Love's sacrifice. Perkin Warbeck. The fancies chaste and noble

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J. Toovey, 1869
 

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Page 34 - And ride in triumph through Persepolis ! — Is it not brave to be a king, Techelles ! — Usumcasane and Theridamas, Is it not passing brave to be a king, And ride in triumph through Persepolis ? Tech.
Page 216 - 11 lead them on courageously. I read A triumph over tyranny upon Their several foreheads. Faint not in the moment Of victory ! our ends, and Warwick's head, Innocent Warwick's head, (for we are prologue But to his tragedy,) conclude the wonder Of Henry's fears : and then the glorious race Of fourteen kings Plantagenets, determines In this last issue male.
Page 53 - By all that's good, if what I speak, my heart Vows not eternally ; then think, my Lord, Was never man sued to me I denied, Think me a common and most cunning whore, And let my sins be written on my grave, My name rest in reproof.
Page 205 - Truth, in her pure simplicity, wants art To put a feigned blush on : scorn wears only Such fashion as commends to gazers' eyes Sad ulcerated novelty, far beneath The sphere of majesty : in such a court Wisdom and gravity are proper robes, By which the sovereign is best distinguish'd From zanies to his greatness.
Page 198 - Notwithstanding all this, the king was, as was partly touched before, grown to be such a partner with fortune, as nobody could tell what actions the one, and what the other owned. For it was believed, generally, that Perkin was betrayed, and that this escape was not without the king's privity, who had him all the time of his flight in a line...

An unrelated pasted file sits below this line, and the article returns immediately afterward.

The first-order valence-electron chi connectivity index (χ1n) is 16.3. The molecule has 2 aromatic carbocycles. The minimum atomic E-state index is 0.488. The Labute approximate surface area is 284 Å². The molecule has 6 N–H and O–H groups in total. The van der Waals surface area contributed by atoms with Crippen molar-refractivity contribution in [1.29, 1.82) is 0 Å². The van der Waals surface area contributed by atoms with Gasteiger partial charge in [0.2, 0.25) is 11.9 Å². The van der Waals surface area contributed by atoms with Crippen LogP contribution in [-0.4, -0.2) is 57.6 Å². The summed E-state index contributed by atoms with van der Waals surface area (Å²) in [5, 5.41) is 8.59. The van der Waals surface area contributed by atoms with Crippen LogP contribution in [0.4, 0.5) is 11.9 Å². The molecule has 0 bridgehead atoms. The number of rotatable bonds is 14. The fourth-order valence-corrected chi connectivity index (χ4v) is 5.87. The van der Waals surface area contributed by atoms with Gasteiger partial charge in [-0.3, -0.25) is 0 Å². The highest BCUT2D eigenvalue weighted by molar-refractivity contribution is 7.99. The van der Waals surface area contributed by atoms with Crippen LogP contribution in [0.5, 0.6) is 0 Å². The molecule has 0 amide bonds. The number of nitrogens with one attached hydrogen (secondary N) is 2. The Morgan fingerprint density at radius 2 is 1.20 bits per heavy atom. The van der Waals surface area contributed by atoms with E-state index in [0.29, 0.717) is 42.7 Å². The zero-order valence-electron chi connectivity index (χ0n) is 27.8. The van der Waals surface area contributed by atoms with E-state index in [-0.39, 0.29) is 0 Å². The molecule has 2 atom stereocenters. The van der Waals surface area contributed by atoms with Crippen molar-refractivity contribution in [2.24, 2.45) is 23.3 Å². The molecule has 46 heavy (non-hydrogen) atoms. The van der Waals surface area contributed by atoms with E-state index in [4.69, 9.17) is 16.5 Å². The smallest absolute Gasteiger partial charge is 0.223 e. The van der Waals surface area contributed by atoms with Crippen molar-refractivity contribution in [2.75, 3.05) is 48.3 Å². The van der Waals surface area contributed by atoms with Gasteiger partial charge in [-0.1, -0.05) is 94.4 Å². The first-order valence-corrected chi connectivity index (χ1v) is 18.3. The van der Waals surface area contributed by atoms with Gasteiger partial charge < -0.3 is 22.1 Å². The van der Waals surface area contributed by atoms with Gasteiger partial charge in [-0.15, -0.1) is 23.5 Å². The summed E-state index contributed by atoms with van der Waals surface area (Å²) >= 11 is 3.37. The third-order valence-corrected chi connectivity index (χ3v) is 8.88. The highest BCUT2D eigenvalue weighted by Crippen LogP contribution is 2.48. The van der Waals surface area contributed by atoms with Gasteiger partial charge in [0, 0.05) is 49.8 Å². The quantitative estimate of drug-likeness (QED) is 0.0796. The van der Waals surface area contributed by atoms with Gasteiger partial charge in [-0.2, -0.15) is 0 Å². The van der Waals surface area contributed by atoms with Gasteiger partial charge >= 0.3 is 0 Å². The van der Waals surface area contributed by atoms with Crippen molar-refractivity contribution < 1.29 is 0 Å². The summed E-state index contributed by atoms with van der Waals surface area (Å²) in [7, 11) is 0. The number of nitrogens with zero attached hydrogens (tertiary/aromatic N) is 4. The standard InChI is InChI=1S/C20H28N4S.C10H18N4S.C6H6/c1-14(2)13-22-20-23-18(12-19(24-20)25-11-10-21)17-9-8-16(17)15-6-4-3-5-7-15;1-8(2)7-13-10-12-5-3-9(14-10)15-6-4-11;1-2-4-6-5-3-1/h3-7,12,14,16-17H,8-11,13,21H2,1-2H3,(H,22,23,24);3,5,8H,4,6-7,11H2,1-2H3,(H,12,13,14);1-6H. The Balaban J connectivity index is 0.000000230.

Page 61 - None that I more love than myself. You are a counsellor: if you can command these elements to silence, and work the peace of the present, we will not hand a rope more ; use your authority...
Page 141 - Of my conveyance next, of my life since, The means, and persons who were instruments, Great sir, 'tis fit I over-pass in silence; Reserving the relation to the secrecy Of your own princely ear, since it concerns Some great ones living yet, and others dead, Whose issue might be question'd.
Page 216 - Impoverish time of its amazement, friends : And we will prove as trusty in our payments, As prodigal to nature in our debts. Death ! pish, 'tis but a sound ; a name of air ; A minute's storm ; or not so much; to tumble From bed to bed, be massacred alive By some physicians for a month or two, In hope of freedom from a fever's torments, Might stagger manhood ; here, the pain is past Ere sensibly 'tis felt. Be men of spirit; Spurn coward passion : so illustrious mention Shall blaze our names, and style...
Page 214 - Kath. By this sweet pledge of both our souls, I swear To die a faithful widow to thy bed ; Not to be forced or won : oh, never, never!5 Enter SURREY, DAWBENEY, HUNTLEY, and CRAWFORD.
Page 206 - To Digby, the lieutenant of the Tower : With safety let them be convey'd to London. It is our pleasure no uncivil outrage, Taunts, or abuse be sufFer'd to their persons ; They shall meet fairer law than they deserve. Time may restore their wits, whom vain ambition Hath many years distracted. War. Noble thoughts Meet freedom in captivity : the Tower ? Our childhood's dreadful nursery.

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